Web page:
Dugan: End felon disenfranchisement to strengthen democracy

BY JACK DUGAN | MARCH 27, 2015 5:00 AM

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It has been estimated that roughly 5.3 million Americans have lost their right to vote as the result of criminal convictions. This is a staggering number, considering the popular vote of last presidential election was decided by a similar difference, with President Obama winning by 4.98 million votes.

If disfranchisement of ex-cons is of a number significant enough to sway presidential elections, then why do we leave these individuals gagged after they’ve served their sentences? The right to vote is the bedrock on which the democratic machine is built, and to revoke this right from a citizen is, to put it simply, not democratic.

The Democracy Restoration Act, introduced in the current 114th Congress by congressional Democrats and will hopefully be enacted by the 115th, is a step toward repairing our crippled democratic engine. This act, if passed, would allow Americans with criminal convictions to participate in the election system once again, and given that ex-cons become citizens eligible to be taxed the moment they’re released, rightfully so.

These individuals could be anyone like the recent machete mall marauder to that old friend from high school who makes extra cash selling dime bags of dirt weed to his neighbors between shifts at the Kum & Go. Of course, most would agree that after serving the federally mandated sentence given to those selling small amounts of controlled substances, one ought to be able to vote on the laws that have already so heavily affected their life. As for the former? Well, he’ll probably spend the rest of his days in solitary confinement dreaming of late-night cutlery infomercials, so I don’t think we’ll have to worry about him.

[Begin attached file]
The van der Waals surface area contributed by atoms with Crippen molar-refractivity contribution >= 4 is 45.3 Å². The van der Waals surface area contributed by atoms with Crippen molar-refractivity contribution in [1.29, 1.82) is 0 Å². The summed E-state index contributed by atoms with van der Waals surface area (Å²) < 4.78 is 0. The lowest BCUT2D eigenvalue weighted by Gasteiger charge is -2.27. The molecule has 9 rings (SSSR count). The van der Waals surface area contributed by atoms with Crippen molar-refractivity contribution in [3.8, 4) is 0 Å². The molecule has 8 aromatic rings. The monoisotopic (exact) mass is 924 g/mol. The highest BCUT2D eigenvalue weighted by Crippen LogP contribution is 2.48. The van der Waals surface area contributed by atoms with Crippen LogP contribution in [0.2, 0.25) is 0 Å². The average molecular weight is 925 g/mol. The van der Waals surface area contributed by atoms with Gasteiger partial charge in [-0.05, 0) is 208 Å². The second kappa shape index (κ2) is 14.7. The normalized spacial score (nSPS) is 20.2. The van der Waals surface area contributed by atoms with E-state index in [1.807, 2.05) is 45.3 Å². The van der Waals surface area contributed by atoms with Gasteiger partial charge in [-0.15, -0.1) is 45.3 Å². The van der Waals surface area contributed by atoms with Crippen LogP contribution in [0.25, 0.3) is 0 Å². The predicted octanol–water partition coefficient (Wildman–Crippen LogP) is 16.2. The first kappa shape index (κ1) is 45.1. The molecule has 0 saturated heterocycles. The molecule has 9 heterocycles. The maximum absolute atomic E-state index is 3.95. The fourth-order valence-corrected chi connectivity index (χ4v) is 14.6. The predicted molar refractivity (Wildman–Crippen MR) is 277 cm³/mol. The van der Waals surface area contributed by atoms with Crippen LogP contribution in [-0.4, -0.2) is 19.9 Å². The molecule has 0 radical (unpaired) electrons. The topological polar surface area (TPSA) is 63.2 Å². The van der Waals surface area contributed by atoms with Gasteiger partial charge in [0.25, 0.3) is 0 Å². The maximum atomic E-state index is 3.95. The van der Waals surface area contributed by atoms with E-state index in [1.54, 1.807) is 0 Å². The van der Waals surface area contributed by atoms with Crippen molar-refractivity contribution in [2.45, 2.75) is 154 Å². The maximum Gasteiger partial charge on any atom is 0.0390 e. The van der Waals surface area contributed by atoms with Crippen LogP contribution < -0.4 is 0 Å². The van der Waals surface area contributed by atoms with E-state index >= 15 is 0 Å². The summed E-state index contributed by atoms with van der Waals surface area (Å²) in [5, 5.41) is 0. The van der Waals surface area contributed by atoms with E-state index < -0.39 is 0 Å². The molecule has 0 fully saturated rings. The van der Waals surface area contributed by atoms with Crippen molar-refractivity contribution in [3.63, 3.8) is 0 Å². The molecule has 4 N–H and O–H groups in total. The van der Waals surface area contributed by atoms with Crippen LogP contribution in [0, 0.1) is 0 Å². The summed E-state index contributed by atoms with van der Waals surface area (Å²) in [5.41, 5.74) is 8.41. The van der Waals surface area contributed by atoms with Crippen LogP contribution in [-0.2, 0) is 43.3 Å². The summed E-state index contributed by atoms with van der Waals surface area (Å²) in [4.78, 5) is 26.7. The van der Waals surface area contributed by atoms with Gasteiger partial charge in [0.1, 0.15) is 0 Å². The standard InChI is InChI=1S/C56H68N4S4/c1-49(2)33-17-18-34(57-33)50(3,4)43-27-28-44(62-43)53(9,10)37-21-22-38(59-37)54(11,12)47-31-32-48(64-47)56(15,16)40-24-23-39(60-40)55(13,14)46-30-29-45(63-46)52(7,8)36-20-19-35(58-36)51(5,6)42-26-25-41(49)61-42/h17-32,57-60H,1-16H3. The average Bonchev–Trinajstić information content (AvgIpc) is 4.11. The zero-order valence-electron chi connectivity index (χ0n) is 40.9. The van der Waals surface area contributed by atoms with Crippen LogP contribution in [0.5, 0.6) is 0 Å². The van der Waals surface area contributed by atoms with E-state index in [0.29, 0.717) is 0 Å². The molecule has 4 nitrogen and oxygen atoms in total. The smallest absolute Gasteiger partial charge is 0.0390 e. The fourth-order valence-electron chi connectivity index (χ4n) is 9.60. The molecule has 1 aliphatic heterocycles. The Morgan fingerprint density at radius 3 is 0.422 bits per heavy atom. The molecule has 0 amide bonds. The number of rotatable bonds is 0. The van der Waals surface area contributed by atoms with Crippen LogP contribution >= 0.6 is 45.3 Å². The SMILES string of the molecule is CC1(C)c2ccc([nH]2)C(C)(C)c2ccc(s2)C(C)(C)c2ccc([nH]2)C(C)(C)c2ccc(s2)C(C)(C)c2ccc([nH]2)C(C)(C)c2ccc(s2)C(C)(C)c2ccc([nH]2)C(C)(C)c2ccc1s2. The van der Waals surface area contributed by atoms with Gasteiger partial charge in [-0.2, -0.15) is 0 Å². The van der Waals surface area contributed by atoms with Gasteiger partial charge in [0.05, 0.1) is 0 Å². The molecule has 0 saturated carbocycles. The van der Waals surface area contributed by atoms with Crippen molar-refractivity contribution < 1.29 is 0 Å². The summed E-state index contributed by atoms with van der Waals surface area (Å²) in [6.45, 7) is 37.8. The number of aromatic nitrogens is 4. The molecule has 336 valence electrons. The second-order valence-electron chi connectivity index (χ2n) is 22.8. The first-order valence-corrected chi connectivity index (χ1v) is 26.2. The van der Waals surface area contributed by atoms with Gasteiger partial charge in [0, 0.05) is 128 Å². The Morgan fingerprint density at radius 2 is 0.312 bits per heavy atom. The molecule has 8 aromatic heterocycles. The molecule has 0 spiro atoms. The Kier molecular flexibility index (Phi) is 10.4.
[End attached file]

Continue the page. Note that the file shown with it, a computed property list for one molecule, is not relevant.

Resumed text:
Disfranchisement was a tactic used to hinder the progress of minority communities in the shameful Jim Crow era of our nation’s past, and the revocation of suffrage of ex-cons is the grimy residue of that history. With the statistically biased drug war waged on those same minority communities in this day and age (a 2010 ACLU report found a black person is 3.73 more likely to be arrested for marijuana possession than a white person), it is essential that we acknowledge the importance of remedying those residual aspects, such as the disfranchisement of ex-cons.

Sen. Rand Paul, R-Ky., has introduced a limited version of the bill, which would reinstate the right to vote for nonviolent offenders only. Perhaps this is a compromise worth settling for, but I stand by the notion that any individual who lives under our laws or threat of punishment and incarceration of law should have a voice. How democratic is a nation that not only has one of the highest incarceration rates of a developed nation but also strips those people of the most essential and important aspect of a democracy: the agency to vote for those laws which have destroyed their lives?

Even then, with dismal voter turnout, the national average sitting at an embarrassing 36.4 percent (which the New York Times has said as “the worst in 72 years”) for this term’s midterm elections, why not let those who wish to take part in our democratic system vote? Our democratic system is struggling in so many ways, and this bill acts as patchwork on the fraying fringes of a crippled voting populace.

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